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In addition to telling the complete Lungkwitz had become discouraged stories of these two famous artists, with trying to make a living by selling they include pages filled with pictures his paintings, so he decided to go to of their paintings. Virginia to study photography. Tangible evidence of their presence His wife and children stayed here on on their local farm are the graves of the farm, but when he returned, they Richard Petri, the painter, who died in leased it and moved to San Antonio. 1857 when he drowned The Lungkwitz family in the Pedernales while sold their farm to Jacob trying to get relief from and Ludwig Usener a high fever. Buried next on Jan. 11, 1869, and to him is Friederike this place was home to Lungkwitz. Each grave is Usener family members, marked with a rounded some of who are buried red granite boulder with alongside of Petri and a square surface in the Friederike Lungkwitz. center bearing these The property is now inscriptions: “Richard privately owned. Petri 1824-1857” and “Friederike Lung­ kwitz - geb. Hecht 1781-1855”. Herman Lungkwitz At the foot of the graves are small rounded rocks with the initials “RP” and “FL”. 1824: Richard Petri born in Germany. Changes took place with the approach of and during the Civil 1850: Hermann Lungkwitz and Petri War times. leave Germany for America with Petri’s sister (who married Lungkwitz) Marie Petri married Jacob Kuechler, and Lungkwitz’ mother, and land in a graduate of the University of New Jersey. Giessen who had been trained in civil engineering and became 1851: After a move to Wheeling, county surveyor for Gillespie County. VA, the foursome sails down the They lived on this farm near the Ohio and Mississippi Rivers to New main house. Orleans and are joined by Lungkwitz’ younger brother. They travel to Kuechler was one of those who Indianola and New Braunfels. chose to be “true to the Union” during the Civil War and, though 1852: The group arrives in wounded, made it to Mexico where Fredericksburg in early summer. he stayed until after the war ended. He returned to Texas where he 1857: Petri drowns in the Pedernales became Commissioner of the General River and the elder Mrs. Lungkwitz Land Office. dies. Lungkwitz studies photography in Virginia. Family leases farm and moves to San Antonio on his return. 1869: Lungkwitz family sells farm to Jacob and Ludwig Usener. 21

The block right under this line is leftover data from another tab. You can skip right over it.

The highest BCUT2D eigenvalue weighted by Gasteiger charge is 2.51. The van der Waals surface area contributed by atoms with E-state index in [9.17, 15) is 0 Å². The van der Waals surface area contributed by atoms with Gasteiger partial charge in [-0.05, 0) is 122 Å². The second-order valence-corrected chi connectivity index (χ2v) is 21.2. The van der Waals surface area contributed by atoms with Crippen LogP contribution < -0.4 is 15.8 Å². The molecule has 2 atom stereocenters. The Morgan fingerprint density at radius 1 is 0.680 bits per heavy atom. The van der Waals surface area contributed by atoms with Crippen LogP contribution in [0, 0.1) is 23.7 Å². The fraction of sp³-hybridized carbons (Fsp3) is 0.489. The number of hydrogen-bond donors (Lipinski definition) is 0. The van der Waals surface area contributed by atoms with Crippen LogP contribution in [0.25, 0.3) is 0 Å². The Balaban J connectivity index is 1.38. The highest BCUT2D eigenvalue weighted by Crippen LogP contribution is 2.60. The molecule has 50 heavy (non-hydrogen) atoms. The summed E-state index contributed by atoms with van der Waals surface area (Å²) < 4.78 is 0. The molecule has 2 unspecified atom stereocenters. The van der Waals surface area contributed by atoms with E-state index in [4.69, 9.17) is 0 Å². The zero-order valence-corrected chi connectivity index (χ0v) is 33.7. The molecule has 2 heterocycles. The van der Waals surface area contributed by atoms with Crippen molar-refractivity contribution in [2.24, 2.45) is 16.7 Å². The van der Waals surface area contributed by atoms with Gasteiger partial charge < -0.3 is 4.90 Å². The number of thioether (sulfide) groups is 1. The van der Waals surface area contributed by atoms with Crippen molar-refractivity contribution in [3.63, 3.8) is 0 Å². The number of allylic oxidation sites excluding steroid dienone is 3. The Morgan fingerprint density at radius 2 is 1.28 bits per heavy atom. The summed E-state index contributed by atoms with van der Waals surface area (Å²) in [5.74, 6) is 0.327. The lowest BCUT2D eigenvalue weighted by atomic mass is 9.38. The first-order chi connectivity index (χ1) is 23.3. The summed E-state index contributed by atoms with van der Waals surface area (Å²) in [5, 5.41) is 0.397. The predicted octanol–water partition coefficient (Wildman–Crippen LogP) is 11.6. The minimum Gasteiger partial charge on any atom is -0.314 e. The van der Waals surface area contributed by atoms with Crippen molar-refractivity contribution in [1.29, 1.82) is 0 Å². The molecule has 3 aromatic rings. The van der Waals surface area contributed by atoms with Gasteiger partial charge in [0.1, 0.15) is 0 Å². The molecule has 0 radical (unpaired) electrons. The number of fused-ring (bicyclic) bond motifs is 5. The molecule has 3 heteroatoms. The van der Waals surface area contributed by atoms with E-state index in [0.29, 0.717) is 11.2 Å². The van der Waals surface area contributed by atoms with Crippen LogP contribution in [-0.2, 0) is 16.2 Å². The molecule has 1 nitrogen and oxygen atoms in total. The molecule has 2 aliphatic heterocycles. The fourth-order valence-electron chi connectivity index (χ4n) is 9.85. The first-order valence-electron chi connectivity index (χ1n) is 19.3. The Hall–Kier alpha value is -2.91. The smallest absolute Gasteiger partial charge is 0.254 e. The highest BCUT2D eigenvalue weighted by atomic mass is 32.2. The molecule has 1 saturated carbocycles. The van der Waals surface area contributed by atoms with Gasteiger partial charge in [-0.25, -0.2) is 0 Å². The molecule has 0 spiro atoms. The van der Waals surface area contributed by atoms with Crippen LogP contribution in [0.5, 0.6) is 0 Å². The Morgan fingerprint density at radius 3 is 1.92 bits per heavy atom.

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Destination Art

Local galleries draw visitors to the Texas Hill Country.

The Good Art Company

218 West Main Street • 830-997-1111 • www.goodartcompany.com Open Tuesday through Saturday, 11 a.m. to 4 p.m.; Monday and Sunday, by appointment. The Good Art Company is a contemporary international gallery representing more than 40 artists from as close as the local Texas Hill Country to as far away as New York, Russia and South Korea. The gallery hosts a diverse curation of modern and traditional art, including heavy-textured oils, abstracts and contemporary Western paintings.

The gallery is located in the historic Schmidt-Dietz building and was featured in Texas Monthly’s August 2018 issue about small towns in an article titled “Creative Spaces.” The entire collection can be accessed by visiting the online gallery, and secure purchases can be made at any time.

Nan Henke

nanhenke@gmail.com • www.nanhenke.com Nan Henke teaches Simple Watercolors Workshops at Fredericksburg Art Guild. The classes, held once a month from January through October, are nonjudgmental, with a lot of laughter. No art experience is required. Each workshop focuses on creating one or two small paintings while learning watercolor basics. One of Henke’s goals is to help artists understand why watercolor works differently and to build confidence using this unpredictable medium.

up with the exact picture that you had in mind when you started.” She also teaches how to emphasize watercolor’s brilliance and transparency by outlining it with ink. “We enjoy following every strange, odd place that the watercolor went,” she said. “Even if there’s a mistake, we use the ink to highlight it.” Each two-hour workshop costs $40 and each one is different and does need to be taken in order. Classes are held at 308 East Austin Street. The schedule is on Henke’s website. Contact her to register, as space is limited.